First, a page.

European factories have reported their strongest month since before the creation of the euro, capping off a much better than expected year for businesses in the single currency area. The eurozone manufacturing purchasing managers’ index in December hit 60.6, its highest level since surveys began in mid-1997, according to figures released on Tuesday.
Corona Energy and Ørsted have launched urgent proposals to resolve the chaos caused by the new Unidentified Gas (UIG) charge that created significant contract uncertainty for business gas consumers towards the end of 2017. With the previous regime, the cost incurred through Unallocated Gas (UAG) cost for I&C customers was only between 1% and 2% of the total gas bill. However, in the new regime introduced by Project Nexus, the monthly costs reported by suppliers has been between 6% and 11%. A decision is expected by Ofgem by the end of February 2018.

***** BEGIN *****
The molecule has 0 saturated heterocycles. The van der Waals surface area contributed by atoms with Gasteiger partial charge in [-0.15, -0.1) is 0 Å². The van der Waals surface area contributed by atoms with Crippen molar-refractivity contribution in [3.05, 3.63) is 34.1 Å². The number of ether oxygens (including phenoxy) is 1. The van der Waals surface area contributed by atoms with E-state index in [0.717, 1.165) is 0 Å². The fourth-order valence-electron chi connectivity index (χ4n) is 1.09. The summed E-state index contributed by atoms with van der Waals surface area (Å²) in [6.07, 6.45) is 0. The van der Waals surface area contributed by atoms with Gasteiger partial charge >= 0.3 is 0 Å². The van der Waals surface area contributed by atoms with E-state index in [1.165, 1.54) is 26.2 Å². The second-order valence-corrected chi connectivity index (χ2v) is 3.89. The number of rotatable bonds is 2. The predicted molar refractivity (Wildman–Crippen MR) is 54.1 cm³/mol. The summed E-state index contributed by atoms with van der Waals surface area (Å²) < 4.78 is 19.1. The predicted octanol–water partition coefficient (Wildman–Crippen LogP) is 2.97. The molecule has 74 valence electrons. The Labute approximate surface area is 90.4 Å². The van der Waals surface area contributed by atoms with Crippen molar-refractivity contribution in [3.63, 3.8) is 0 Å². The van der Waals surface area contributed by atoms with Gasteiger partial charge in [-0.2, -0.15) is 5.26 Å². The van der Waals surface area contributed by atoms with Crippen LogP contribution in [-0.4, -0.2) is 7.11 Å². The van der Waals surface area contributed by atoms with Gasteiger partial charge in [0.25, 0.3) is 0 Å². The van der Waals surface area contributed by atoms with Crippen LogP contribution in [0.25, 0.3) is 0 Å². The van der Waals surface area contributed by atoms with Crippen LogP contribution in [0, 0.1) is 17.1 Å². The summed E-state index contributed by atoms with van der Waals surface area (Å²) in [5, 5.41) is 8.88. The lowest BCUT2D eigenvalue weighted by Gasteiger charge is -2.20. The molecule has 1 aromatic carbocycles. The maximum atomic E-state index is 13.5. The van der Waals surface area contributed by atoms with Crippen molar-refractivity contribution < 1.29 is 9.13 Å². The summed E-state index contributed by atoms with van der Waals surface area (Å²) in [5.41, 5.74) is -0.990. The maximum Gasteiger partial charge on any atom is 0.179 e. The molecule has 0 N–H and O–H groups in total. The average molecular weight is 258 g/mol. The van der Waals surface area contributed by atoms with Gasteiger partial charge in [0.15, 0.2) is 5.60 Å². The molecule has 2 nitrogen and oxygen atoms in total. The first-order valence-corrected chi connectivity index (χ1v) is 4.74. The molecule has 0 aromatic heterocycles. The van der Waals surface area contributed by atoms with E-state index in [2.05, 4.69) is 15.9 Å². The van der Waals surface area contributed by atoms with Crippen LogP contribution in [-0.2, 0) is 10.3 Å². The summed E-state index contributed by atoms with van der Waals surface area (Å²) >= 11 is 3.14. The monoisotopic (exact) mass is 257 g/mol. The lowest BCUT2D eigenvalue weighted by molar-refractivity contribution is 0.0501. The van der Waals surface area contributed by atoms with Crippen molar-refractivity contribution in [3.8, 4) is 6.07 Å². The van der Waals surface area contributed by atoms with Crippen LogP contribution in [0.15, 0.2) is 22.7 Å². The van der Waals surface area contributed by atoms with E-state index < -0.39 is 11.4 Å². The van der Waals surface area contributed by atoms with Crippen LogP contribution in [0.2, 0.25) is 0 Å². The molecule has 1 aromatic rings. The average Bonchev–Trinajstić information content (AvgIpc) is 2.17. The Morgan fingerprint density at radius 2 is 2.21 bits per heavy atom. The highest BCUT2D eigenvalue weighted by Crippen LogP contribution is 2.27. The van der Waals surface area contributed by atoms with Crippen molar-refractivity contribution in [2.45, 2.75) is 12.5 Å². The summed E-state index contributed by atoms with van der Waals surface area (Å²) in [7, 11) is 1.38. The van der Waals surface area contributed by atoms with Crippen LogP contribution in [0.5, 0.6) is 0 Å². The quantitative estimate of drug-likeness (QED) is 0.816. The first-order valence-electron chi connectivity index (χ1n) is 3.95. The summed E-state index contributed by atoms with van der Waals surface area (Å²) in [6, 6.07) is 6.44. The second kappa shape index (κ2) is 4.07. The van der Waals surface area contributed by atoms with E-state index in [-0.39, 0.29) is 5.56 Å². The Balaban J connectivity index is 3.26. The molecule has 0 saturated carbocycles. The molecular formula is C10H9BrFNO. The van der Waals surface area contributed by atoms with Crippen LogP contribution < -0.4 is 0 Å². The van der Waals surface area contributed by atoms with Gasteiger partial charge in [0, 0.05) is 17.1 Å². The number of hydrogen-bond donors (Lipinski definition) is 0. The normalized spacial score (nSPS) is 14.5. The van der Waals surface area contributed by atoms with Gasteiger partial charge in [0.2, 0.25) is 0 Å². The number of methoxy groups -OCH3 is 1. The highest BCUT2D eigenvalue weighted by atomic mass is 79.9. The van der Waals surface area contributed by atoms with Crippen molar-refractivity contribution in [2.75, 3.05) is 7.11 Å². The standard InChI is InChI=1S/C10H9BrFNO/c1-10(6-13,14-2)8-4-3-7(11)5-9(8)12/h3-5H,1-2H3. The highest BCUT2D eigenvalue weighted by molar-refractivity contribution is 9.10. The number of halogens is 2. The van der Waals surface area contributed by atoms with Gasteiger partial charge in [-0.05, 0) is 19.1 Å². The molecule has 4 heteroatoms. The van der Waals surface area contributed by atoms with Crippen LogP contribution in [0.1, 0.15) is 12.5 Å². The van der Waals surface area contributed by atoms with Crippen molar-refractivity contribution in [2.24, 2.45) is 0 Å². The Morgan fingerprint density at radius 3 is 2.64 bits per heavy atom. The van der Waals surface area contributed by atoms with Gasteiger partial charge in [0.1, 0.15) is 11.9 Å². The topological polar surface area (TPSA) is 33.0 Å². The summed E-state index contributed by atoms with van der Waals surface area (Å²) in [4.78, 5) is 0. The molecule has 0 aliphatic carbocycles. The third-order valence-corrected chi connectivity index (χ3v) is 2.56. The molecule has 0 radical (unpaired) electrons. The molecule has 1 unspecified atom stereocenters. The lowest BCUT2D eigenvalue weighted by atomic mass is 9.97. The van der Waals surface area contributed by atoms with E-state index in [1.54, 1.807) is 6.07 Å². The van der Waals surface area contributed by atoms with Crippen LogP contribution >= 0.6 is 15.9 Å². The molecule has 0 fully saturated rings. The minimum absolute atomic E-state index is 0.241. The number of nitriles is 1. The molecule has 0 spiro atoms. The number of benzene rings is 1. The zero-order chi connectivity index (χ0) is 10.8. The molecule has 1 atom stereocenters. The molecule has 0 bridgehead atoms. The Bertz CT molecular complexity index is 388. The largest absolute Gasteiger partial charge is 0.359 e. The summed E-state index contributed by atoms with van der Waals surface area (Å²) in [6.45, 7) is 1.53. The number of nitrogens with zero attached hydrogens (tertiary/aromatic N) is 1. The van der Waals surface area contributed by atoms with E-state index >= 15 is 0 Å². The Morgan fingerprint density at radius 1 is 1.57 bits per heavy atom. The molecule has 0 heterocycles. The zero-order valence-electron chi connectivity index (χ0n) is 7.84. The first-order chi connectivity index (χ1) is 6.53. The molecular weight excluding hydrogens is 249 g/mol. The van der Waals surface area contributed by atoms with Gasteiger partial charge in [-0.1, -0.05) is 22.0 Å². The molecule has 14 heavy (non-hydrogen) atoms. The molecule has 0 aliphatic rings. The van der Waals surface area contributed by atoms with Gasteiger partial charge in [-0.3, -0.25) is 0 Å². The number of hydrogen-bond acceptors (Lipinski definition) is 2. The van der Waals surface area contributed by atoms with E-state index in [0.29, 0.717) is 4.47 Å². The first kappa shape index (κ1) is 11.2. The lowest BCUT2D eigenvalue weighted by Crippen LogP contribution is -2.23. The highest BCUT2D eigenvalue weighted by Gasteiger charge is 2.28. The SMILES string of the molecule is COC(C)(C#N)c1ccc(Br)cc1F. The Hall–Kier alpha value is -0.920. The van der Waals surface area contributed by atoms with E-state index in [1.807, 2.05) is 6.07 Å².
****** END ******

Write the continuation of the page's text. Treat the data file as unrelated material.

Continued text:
Beond risk service and online risk tools include a broad range of innovative hedging strategies which can deliver considerable cost savings at no additional risk, by harnessing market uncertainty and price volatility. Also our tender service uses an online reverse auction which creates an intensely competitive environment to produce best prices and full transparency.
Disclaimer: These views and recommendations are offered for your consideration and Beond makes every effort to ensure that the data and information in this report is accurate. However, due to the volatile and unpredictable nature of the energy markets, Beond cannot guarantee the accuracy of both the information and the recommendations provided. Beond does not accept any responsibility for errors or misstatements, or for any direct, indirect, consequential or other loss arising from any use of this information and/or further communication in relation to this information.